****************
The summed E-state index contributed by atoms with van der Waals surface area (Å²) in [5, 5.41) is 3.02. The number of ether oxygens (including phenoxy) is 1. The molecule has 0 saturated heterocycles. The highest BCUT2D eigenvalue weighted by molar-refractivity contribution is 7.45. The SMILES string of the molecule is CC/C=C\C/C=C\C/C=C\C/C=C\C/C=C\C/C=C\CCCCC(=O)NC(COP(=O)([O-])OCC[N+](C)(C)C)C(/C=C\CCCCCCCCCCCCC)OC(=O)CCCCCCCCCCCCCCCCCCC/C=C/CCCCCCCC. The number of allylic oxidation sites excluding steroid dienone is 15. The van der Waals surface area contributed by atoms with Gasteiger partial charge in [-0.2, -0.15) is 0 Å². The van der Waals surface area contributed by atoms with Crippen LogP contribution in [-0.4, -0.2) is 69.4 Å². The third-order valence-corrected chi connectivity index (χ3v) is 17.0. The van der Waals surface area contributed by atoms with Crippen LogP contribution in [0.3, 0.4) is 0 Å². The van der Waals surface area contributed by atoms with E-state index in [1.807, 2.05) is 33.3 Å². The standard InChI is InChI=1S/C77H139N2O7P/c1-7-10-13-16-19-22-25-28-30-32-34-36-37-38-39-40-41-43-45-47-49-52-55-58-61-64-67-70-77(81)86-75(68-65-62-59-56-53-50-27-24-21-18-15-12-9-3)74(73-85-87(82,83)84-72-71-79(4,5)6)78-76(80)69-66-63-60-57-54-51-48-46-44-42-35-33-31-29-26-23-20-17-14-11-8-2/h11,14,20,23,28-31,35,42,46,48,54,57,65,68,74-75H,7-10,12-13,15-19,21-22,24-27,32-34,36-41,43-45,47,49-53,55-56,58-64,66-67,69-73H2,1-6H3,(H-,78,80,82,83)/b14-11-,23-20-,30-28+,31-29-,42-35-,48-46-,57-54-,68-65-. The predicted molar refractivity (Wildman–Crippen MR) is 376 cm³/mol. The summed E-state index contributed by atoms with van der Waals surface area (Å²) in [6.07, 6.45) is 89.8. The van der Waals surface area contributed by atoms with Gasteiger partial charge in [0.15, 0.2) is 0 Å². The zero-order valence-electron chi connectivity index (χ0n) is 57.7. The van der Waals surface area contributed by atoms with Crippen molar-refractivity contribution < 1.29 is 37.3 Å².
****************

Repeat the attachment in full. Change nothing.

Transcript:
The summed E-state index contributed by atoms with van der Waals surface area (Å²) in [5, 5.41) is 3.02. The number of ether oxygens (including phenoxy) is 1. The molecule has 0 saturated heterocycles. The highest BCUT2D eigenvalue weighted by molar-refractivity contribution is 7.45. The SMILES string of the molecule is CC/C=C\C/C=C\C/C=C\C/C=C\C/C=C\C/C=C\CCCCC(=O)NC(COP(=O)([O-])OCC[N+](C)(C)C)C(/C=C\CCCCCCCCCCCCC)OC(=O)CCCCCCCCCCCCCCCCCCC/C=C/CCCCCCCC. The number of allylic oxidation sites excluding steroid dienone is 15. The van der Waals surface area contributed by atoms with Gasteiger partial charge in [-0.2, -0.15) is 0 Å². The van der Waals surface area contributed by atoms with Crippen LogP contribution in [-0.4, -0.2) is 69.4 Å². The third-order valence-corrected chi connectivity index (χ3v) is 17.0. The van der Waals surface area contributed by atoms with Crippen LogP contribution in [0.3, 0.4) is 0 Å². The van der Waals surface area contributed by atoms with E-state index in [1.807, 2.05) is 33.3 Å². The standard InChI is InChI=1S/C77H139N2O7P/c1-7-10-13-16-19-22-25-28-30-32-34-36-37-38-39-40-41-43-45-47-49-52-55-58-61-64-67-70-77(81)86-75(68-65-62-59-56-53-50-27-24-21-18-15-12-9-3)74(73-85-87(82,83)84-72-71-79(4,5)6)78-76(80)69-66-63-60-57-54-51-48-46-44-42-35-33-31-29-26-23-20-17-14-11-8-2/h11,14,20,23,28-31,35,42,46,48,54,57,65,68,74-75H,7-10,12-13,15-19,21-22,24-27,32-34,36-41,43-45,47,49-53,55-56,58-64,66-67,69-73H2,1-6H3,(H-,78,80,82,83)/b14-11-,23-20-,30-28+,31-29-,42-35-,48-46-,57-54-,68-65-. The predicted molar refractivity (Wildman–Crippen MR) is 376 cm³/mol. The summed E-state index contributed by atoms with van der Waals surface area (Å²) in [6.07, 6.45) is 89.8. The van der Waals surface area contributed by atoms with Gasteiger partial charge in [0.15, 0.2) is 0 Å². The zero-order valence-electron chi connectivity index (χ0n) is 57.7. The van der Waals surface area contributed by atoms with Crippen molar-refractivity contribution < 1.29 is 37.3 Å².